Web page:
4 Ways to Improve Your Good Food Karma

There’s no place for guilt when it comes to eating. Despite some recent trends, we’re not morally judged when we eat, and we’re not sinning by choosing to eat certain foods. That said, there are many foods that improve our Good Food Karma – and some that equally drag it down.

So how can we take some of the foods that aren’t so great for us – but undeniably love – and improve our food karma? Here are five guilty pleasure foods that, with a few easy tweaks, can actually be good for you.

1. Pizza

Most of us love a pizza, but it’s not usually the best choice where nutrition is concerned. Traditional Italian pizza, though, is nothing like the kilojoule-laden options many food outlets offer us today. Original pizza was peasant fare and a cheap, delicious (and pretty nutritious) meal.

The key to improving today’s modern pizza is to return to its roots. A thin crusty base – preferably wholemeal – smeared with a rich, thick tomato sauce (which is also a terrific source of antioxidants), scattered with veggie toppings, olives and a few anchovies (omega-3 rich) or a little leftover meat; then, a handful of quality mozzarella (protein and calcium rich). Serve with a generous green salad dressed with lemon and extra virgin olive oil and your weekly pizza binge is now a satisfying, healthy meal.

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2. Fried Chicken

Deep-fried chicken tends to be fried in all the wrong kids of oil – or oil that has been repeatedly used, increasing the chance of bad fats ending up in your meal. Plus, fast food tends to be severely lacking plant food and is usually served up with equally unhealthy sides (fries, tomato sauce and soft drink equals bad food karma).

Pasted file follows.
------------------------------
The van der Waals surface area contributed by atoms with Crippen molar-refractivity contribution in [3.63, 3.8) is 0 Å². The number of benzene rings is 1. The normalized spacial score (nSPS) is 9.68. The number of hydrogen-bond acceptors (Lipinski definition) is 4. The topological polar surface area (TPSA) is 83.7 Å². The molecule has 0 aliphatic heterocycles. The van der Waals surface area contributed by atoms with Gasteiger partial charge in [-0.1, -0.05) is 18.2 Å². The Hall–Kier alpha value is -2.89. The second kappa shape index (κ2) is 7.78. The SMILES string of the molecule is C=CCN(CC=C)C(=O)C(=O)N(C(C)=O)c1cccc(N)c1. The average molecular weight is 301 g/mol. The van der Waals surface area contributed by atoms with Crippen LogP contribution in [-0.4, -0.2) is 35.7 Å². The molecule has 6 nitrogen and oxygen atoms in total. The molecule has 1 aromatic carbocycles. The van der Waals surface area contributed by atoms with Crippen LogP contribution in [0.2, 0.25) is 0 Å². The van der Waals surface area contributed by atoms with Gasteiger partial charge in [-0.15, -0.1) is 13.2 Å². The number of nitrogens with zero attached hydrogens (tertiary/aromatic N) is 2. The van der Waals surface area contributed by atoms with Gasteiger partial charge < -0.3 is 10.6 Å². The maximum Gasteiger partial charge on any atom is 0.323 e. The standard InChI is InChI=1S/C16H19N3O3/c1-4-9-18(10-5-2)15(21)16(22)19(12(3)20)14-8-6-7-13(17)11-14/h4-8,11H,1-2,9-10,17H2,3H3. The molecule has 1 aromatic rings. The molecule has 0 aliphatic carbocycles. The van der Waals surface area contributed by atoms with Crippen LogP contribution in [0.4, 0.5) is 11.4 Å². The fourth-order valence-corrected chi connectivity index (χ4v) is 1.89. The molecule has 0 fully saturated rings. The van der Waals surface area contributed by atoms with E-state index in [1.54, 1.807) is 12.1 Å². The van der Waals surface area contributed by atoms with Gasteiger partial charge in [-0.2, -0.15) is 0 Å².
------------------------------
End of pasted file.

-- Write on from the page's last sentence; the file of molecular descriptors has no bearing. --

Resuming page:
Solution? Make it at home. Cut some chicken breast into about four pieces and coat them in flour, a whisked egg and wholemeal breadcrumbs (you can make these yourself in a food processor from day old wholegrain bread). Spray them with extra virgin olive oil and place on a baking tray lined with baking paper so they don’t stick. Bake in a pre-heated oven at 180°C for 30 minutes, or until brown and cooked through, turning halfway through cooking. You can make homemade chips in the oven at the same time – cut potatoes into chips leaving the skin on, spray with extra virgin olive oil and bake for about an hour. Serve with a lovely big mixed salad.

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3. Hamburgers

There’s a wealth of difference between a typical fast food burger and one made in a local restaurant using fresh ingredients. Look for burgers made with lean meat, lots of veggies and if possible, served on a wholegrain bun. Regular burger buns have an extremely high GI – you can tell the way they start to dissolve in your mouth.

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4. Donuts

In the language of dietitians, we call foods such as donuts ‘discretionary foods’ – meaning, they offer us little to no nutrition other than kilojoules. But they do taste good to some.

The plus side for donut lovers? If eaten on occasion, they don’t really affect our health and can add to our enjoyment and relationship with food. Make it mildly healthier by reducing the sugar, or replacing some of the flour. If you love donuts, enjoy one – but make it a treat, not a daily occurrence.

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2016-10-19T07:44:37+00:00 Dr Joanna McMillan, Our Blog|0 Comments

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